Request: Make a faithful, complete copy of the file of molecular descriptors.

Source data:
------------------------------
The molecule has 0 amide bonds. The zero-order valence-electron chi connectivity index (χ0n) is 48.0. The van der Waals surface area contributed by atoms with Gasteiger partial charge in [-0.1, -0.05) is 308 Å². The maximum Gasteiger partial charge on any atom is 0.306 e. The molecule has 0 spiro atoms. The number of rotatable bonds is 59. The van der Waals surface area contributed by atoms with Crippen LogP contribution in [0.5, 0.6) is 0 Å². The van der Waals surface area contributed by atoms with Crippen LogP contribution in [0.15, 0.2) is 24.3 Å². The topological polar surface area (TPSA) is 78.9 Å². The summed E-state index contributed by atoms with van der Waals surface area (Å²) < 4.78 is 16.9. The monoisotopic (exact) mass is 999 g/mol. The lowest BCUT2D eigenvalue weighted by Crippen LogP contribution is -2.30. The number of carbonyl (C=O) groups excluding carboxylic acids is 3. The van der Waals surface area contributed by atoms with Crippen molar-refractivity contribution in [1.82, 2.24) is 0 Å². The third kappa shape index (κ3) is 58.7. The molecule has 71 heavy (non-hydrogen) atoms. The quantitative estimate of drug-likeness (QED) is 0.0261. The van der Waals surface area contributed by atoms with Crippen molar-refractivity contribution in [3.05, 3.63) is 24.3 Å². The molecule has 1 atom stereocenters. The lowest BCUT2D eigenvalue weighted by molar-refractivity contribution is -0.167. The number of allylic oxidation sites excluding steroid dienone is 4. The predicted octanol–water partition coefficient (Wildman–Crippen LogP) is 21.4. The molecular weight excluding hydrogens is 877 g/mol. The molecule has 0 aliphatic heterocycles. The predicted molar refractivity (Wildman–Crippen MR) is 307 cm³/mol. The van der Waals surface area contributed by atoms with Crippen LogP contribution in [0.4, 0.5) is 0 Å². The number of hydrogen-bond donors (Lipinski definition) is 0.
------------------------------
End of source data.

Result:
The molecule has 0 amide bonds. The zero-order valence-electron chi connectivity index (χ0n) is 48.0. The van der Waals surface area contributed by atoms with Gasteiger partial charge in [-0.1, -0.05) is 308 Å². The maximum Gasteiger partial charge on any atom is 0.306 e. The molecule has 0 spiro atoms. The number of rotatable bonds is 59. The van der Waals surface area contributed by atoms with Crippen LogP contribution in [0.5, 0.6) is 0 Å². The van der Waals surface area contributed by atoms with Crippen LogP contribution in [0.15, 0.2) is 24.3 Å². The topological polar surface area (TPSA) is 78.9 Å². The summed E-state index contributed by atoms with van der Waals surface area (Å²) < 4.78 is 16.9. The monoisotopic (exact) mass is 999 g/mol. The lowest BCUT2D eigenvalue weighted by Crippen LogP contribution is -2.30. The number of carbonyl (C=O) groups excluding carboxylic acids is 3. The van der Waals surface area contributed by atoms with Crippen molar-refractivity contribution in [1.82, 2.24) is 0 Å². The third kappa shape index (κ3) is 58.7. The molecule has 71 heavy (non-hydrogen) atoms. The quantitative estimate of drug-likeness (QED) is 0.0261. The van der Waals surface area contributed by atoms with Crippen molar-refractivity contribution in [3.05, 3.63) is 24.3 Å². The molecule has 1 atom stereocenters. The lowest BCUT2D eigenvalue weighted by molar-refractivity contribution is -0.167. The number of allylic oxidation sites excluding steroid dienone is 4. The predicted octanol–water partition coefficient (Wildman–Crippen LogP) is 21.4. The molecular weight excluding hydrogens is 877 g/mol. The molecule has 0 aliphatic heterocycles. The predicted molar refractivity (Wildman–Crippen MR) is 307 cm³/mol. The van der Waals surface area contributed by atoms with Crippen LogP contribution in [0.4, 0.5) is 0 Å². The number of hydrogen-bond donors (Lipinski definition) is 0.